Indeed, as the Court has already recognized, parking lots of private businesses are not necessarily treated as public fora. As it did in its Opposition to the Court's Order to Show Cause Re: Preliminary Injunction, the City relies on Prune-Yard Shopping Center v. Robins, 447 U.S. 74, 100 S.Ct. 2035, 64 L.Ed.2d 741 (1980) and Glendale Assocs., supra, as well as Kuba v. 1-A Agric. Ass'n, 387 F.3d 850 (9th Cir.2004) and Carreras v. City of Anaheim, 768 F.2d 1039, 1042 (9th Cir.1985). Each of those cases involved major private shopping centers or stadiums which attracted thousands of patrons per day and/or encompassed numerous businesses; the Courts held that these features rendered the location the functional equivalent of a traditional public forum. However, California courts have eschewed the application PruneYard to smaller spaces, such as the parking lots of large grocery stores. See, e.g., Albertson's Inc. v. Young, 107 Cal.App.4th 106, 121, 131 Cal.Rptr.2d 721 (Cal.Ct.App.2003) ("[T]he smaller the business, the more weight the owners' rights will have."); Trader Joe's Co. v. Progressive Campaigns, Inc., 73 Cal.App.4th 425, 433, 86 Cal.Rptr.2d 442 (Cal.Ct.App.1999). In the instant case, the photographs submitted by the City reveal that the businesses that abut the sidewalks on Artesia Boulevard and Manhattan Beach Boulevard consist of even smaller, individual proprietor-type operations, such as a doughnut shop, gas stations, restaurants and a "7-Eleven." Exhibits A-Q. Thus, their parking lots would be unlikely to be regarded by state or federal courts as the equivalent of public fora for First Amendment purposes.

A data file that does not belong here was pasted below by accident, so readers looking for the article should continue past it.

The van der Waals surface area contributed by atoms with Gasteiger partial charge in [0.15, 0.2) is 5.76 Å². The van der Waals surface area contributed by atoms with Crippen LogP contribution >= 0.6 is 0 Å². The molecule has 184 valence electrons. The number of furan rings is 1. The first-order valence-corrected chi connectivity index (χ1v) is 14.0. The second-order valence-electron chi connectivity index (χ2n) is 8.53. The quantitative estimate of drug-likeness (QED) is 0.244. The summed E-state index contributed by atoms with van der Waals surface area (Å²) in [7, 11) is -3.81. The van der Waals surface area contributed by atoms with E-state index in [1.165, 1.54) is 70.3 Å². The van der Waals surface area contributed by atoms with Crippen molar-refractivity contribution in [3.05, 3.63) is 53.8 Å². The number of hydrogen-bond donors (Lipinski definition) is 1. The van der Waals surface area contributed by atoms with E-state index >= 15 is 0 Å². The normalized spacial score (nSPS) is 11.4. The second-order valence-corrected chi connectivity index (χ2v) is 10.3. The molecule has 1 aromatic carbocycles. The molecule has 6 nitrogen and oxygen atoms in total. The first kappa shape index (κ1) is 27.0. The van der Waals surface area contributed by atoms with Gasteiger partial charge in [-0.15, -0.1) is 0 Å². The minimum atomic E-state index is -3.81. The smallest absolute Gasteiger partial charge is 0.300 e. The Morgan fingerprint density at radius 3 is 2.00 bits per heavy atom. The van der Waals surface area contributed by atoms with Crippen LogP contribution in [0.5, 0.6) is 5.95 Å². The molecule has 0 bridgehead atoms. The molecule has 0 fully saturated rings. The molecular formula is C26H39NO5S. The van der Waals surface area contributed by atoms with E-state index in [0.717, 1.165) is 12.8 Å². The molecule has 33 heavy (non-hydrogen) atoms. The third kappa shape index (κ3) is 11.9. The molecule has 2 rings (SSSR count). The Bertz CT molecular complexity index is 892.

Moreover, as this Court previously noted:
Findings of Fact and Conclusions of Law, December 15, 2004, at 12 (quoting Prune-Yard, 447 U.S. at 83, 100 S.Ct. 2035). Accord CHIRLA, 2000 WL 1481467, *13, 2000 U.S. Dist. LEXIS 16520 at *41 ("Trespass is not an `ample alternative avenue' to speaking in a public forum."). Thus, the Court finds that the City has failed to present evidence that the adjacent parking lots are adequate alternative avenues of communication for Plaintiffs' members.
Finally, the mere existence of various "labor centers" or "hiring halls" in the greater Los Angeles metropolitan area is insufficient to support a finding that there exist "adequate alternative channels" for Plaintiffs' members' speech.